Egypt’s new vice-president untainted
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Liberal opposition leader Mohamed ElBaradei, who has been named as Egypt’s new vice-president for foreign affairs, is a respected former head of the UN’s International Atomic Energy Agency (IAEA).
ElBaradei’s appointment on Tuesday, which follows the military overthrow of Islamist president Mohamed Morsi last week, comes days after he was tipped to lead the cabinet, but his nomination was rejected by the ultraconservative Salafist party Nour.
ElBaradei returned to Egypt in February 2010 after retiring as IAEA chief, and forged close ties with the liberal pro-democracy movement that spearheaded the overthrow of Hosni Mubarak’s 30-year rule in February 2011.
The Tamarod campaign, behind the protests that led to Morsi being ousted and replaced by caretaker president Adli Mansour, had already nominated ElBaradei to represent the movement in transition negotiations with the military.
Last January, his decision to quit the race for the presidency was seen in Egypt as a slap in the face for post-Mubarak military rulers and one depriving liberals of a key champion.
Last month, he urged Morsi to resign after one year in office for the sake of national unity, ahead of record opposition-backed rallies calling on the Islamist leader to step down.
“For Egypt’s sake, I call on President Mohamed Morsi to resign and give us the opportunity to begin a new phase based on the principles of the revolution, which are freedom and social justice,” ElBaradei said.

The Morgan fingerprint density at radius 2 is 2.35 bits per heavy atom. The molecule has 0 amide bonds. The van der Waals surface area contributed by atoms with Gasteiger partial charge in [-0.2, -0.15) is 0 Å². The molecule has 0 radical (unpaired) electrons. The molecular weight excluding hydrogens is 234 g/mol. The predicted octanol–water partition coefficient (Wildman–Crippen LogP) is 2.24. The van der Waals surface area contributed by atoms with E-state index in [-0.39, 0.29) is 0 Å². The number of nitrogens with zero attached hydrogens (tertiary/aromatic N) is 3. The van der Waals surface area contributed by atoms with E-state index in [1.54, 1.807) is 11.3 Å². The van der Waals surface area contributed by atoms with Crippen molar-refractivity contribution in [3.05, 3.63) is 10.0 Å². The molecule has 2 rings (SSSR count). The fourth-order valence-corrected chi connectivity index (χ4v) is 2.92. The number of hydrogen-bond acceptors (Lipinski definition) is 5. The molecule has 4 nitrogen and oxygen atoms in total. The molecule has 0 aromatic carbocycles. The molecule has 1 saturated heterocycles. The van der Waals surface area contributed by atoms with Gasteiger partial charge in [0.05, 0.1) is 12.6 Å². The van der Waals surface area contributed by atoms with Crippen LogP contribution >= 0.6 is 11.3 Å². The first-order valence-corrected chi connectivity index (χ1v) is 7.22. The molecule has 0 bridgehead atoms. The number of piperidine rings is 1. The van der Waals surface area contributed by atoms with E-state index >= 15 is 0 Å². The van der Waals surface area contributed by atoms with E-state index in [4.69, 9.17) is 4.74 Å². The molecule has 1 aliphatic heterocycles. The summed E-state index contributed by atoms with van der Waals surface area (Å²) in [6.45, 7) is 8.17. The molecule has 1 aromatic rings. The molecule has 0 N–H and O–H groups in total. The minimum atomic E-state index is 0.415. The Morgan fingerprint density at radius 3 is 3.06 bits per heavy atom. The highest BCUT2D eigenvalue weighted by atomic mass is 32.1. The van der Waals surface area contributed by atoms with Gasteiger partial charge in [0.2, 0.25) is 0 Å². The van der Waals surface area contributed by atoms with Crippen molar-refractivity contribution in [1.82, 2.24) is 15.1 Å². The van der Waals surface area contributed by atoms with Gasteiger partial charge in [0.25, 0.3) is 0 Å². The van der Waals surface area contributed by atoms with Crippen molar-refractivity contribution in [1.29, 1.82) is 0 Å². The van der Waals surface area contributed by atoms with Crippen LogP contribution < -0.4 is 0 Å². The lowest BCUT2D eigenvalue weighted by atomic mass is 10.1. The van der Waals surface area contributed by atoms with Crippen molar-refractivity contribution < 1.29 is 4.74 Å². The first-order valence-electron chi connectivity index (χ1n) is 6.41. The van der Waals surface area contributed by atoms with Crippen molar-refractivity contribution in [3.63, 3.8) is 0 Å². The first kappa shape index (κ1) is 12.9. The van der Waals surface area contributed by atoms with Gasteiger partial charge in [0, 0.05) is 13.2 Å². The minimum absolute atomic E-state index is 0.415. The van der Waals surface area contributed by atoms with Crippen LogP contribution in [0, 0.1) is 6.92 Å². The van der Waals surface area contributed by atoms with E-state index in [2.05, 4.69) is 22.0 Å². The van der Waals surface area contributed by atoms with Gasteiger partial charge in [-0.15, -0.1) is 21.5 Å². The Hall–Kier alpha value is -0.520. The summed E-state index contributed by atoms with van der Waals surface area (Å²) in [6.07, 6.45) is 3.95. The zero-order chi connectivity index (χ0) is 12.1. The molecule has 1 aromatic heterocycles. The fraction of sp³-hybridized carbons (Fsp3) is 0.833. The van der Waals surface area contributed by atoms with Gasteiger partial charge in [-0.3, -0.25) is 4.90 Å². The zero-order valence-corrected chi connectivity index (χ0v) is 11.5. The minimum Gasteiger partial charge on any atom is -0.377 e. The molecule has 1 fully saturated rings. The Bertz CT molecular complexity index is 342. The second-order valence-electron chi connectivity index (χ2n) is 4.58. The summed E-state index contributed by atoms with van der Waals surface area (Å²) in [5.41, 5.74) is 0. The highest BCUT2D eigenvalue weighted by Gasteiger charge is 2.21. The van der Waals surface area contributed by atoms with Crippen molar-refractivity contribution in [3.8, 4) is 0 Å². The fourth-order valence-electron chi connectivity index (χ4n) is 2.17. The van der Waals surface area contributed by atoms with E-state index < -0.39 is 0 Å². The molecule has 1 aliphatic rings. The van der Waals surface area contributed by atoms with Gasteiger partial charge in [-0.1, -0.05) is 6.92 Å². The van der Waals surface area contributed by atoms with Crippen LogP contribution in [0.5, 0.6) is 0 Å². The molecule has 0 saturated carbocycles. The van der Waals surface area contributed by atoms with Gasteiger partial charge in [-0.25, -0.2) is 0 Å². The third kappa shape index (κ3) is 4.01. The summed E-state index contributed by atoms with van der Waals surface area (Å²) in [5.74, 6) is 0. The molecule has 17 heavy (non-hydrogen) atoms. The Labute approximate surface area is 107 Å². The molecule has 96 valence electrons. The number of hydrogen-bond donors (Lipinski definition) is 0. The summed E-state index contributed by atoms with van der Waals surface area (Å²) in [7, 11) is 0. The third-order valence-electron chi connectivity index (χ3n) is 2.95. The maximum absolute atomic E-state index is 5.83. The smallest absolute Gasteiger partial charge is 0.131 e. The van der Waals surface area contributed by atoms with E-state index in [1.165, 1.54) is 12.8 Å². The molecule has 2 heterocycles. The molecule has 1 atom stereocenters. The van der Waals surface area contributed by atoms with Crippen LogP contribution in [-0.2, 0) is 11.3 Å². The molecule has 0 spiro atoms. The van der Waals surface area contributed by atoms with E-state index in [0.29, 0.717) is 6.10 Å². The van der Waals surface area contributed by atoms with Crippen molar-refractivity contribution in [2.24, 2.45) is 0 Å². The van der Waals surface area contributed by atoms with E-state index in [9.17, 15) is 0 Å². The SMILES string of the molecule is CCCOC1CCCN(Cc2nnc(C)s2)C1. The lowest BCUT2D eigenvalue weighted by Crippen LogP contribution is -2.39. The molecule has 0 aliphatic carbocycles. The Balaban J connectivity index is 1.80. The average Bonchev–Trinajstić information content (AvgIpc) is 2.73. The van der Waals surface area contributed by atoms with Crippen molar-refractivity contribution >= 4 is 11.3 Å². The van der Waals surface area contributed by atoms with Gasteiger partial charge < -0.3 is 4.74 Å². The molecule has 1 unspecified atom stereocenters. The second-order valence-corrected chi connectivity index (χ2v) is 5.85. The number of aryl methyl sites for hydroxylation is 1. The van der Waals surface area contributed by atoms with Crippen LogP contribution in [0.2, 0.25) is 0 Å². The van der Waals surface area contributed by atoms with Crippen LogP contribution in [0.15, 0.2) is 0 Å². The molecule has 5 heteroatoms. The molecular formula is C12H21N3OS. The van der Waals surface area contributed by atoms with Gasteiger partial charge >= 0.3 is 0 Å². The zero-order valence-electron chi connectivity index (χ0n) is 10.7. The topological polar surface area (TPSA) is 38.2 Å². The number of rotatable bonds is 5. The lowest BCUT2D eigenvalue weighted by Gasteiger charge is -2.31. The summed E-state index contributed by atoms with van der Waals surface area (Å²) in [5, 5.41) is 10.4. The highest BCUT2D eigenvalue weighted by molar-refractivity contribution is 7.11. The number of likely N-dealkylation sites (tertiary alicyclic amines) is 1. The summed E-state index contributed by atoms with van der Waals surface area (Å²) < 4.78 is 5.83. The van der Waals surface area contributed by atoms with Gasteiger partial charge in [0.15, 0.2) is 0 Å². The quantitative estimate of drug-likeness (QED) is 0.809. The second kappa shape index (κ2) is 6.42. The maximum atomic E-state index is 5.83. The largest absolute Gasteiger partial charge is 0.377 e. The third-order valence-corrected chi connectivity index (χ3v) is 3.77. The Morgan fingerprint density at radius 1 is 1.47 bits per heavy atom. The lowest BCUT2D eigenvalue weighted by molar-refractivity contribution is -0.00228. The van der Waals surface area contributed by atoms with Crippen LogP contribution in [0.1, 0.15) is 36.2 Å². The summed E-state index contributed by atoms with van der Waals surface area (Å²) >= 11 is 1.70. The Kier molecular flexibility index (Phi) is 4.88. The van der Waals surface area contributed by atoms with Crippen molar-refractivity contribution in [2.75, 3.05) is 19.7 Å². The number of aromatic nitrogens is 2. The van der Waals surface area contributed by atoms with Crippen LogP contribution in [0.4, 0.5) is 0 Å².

Rather than join a political party, the 71-year-old Nobel Peace laureate created a movement of his own to act as an umbrella for a range of opposition groups – the National Association for Change.
ElBaradei, who is untainted by the allegations of corruption that surrounded Mubarak’s regime, was, however, criticised by opposition groups for spending too much time abroad and being out of touch with Egypt’s reality. His 12 years as the public face of the nuclear watchdog nonetheless earned him respect at home, where he was awarded the country’s highest honour, the Nile Shas, in 2006.
Ahead of the 2003 US-led invasion of Iraq, he won admiration around the world and infuriated Washington by challenging claims that Saddam Hussein was hiding a secret nuclear programme. US-led forces later found no nuclear weapons.
ElBaradei is not a noted orator, but has earned a reputation for speaking his mind. He has lambasted what he calls the double standards of countries that have nuclear weapons but prevent other countries from obtaining them.
He was born on June 17, 1942, in Cairo, where his lawyer father headed the bar association, a position that sometimes put him at odds with then Egyptian strongman Gamal Abdel Nasser.
Following in his father’s footsteps, ElBaradei earned his law degree at the University of Cairo in 1962. Two years later, he joined the diplomatic service and was assigned to the missions in Geneva and New York, where he earned a doctorate in international law and later taught. He has written that his New York years were among the most formative, helping to broaden his world view.
As special assistant to the foreign minister, ElBaradei served on the negotiating team at the historic Camp David peace talks that led to Egypt’s peace treaty and diplomatic relations with Israel.
ElBaradei began his UN career in 1980, and was sent to Iraq in the wake of the 1991 Gulf War to dismantle Saddam’s nuclear programme. In 1997, he was chosen as head of the IAEA, a role that gave him a global profile and led to confrontations with Washington, over Iraq and later Iran.
When Washington claimed that Iraq was buying uranium in Africa, ElBaradei dismissed the evidence before the UN Security Council as fake.
The Washington Post reported that ElBaradei’s Vienna telephone was bugged by the CIA.
In 2005, ElBaradei and the IAEA won the Nobel Peace Prize for their efforts “to prevent nuclear energy from being used for military purposes and to ensure that nuclear energy for peaceful purposes is used in the safest possible way”.
ElBaradei, who is married to kindergarten teacher Aida Elkashef, has a son, Mostafa, and a daughter, Laila. - Sapa-AFP